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In college, your child will study subjects in greater depth than in high school and may discover new academic and career interests. To take full advantage of everything college has to offer, they need to lay a solid foundation in high school.

Take Five

Colleges look for students who work hard in challenging courses. That's why your child's high school transcript is one of the most important parts of their application—it lets colleges know your child’s ready to take on college coursework.

Your child should take at least five solid academic classes every semester. Here's what colleges want to see on your child's transcript:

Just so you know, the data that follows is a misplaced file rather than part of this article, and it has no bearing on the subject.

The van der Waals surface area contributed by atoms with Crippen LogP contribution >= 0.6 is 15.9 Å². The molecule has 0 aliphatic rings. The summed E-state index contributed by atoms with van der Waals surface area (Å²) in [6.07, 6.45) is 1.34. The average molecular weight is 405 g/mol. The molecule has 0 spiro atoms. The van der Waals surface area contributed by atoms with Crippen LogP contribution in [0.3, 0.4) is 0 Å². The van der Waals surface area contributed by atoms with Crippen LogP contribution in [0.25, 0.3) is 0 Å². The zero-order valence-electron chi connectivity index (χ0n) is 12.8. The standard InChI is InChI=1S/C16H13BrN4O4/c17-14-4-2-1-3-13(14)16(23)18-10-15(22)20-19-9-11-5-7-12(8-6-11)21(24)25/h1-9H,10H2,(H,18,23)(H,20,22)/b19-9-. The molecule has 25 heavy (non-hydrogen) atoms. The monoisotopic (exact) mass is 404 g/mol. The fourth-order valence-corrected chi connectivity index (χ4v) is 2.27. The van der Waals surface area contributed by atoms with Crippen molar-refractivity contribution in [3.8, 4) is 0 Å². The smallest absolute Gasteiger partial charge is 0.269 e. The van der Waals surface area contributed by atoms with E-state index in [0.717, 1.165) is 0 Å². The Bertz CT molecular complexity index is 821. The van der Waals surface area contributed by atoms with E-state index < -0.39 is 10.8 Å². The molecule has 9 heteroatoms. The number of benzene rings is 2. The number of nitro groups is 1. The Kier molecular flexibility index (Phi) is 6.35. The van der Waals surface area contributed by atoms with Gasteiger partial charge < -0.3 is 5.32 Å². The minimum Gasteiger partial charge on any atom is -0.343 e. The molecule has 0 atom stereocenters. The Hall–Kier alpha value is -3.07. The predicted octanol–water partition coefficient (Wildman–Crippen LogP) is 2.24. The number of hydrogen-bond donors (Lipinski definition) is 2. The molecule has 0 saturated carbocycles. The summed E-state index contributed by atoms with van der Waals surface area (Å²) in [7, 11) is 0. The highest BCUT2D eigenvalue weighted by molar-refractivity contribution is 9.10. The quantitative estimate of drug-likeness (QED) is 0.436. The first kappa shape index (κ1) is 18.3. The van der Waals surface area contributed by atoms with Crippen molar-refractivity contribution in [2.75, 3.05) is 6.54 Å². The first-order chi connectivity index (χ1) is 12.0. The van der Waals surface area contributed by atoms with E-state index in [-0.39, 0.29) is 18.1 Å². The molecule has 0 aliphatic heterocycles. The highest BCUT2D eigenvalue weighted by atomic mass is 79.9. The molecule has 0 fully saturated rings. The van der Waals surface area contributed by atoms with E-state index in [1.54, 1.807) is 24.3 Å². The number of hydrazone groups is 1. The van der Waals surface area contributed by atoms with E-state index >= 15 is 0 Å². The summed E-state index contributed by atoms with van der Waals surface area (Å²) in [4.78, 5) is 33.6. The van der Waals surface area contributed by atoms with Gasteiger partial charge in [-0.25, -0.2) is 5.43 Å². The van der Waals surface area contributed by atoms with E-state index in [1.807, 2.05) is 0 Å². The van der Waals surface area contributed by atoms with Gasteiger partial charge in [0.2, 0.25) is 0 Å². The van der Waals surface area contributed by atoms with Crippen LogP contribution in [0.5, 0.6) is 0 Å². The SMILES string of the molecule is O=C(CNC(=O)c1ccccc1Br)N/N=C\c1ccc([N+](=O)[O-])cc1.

• Four years of English
  • Three or four years of math
  • Three or four years of lab science
  • At least two and a half years of social studies
  • Foreign languages and the arts are often required or recommended

Keep in mind: The courses required for high school graduation might not be enough to satisfy the colleges your child applies to.

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For Students: Courses Colleges Are Looking For

Electives

Electives include any course that isn’t a graduation requirement at your child’s high school. Your child elects, or chooses, to take them.

Encourage your child to take full advantage of elective courses. They offer students the opportunity to pursue their interests, strengthen their transcript, and show colleges who they are.

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For Students: How to Choose Electives

Avoiding Basic Skills Courses in College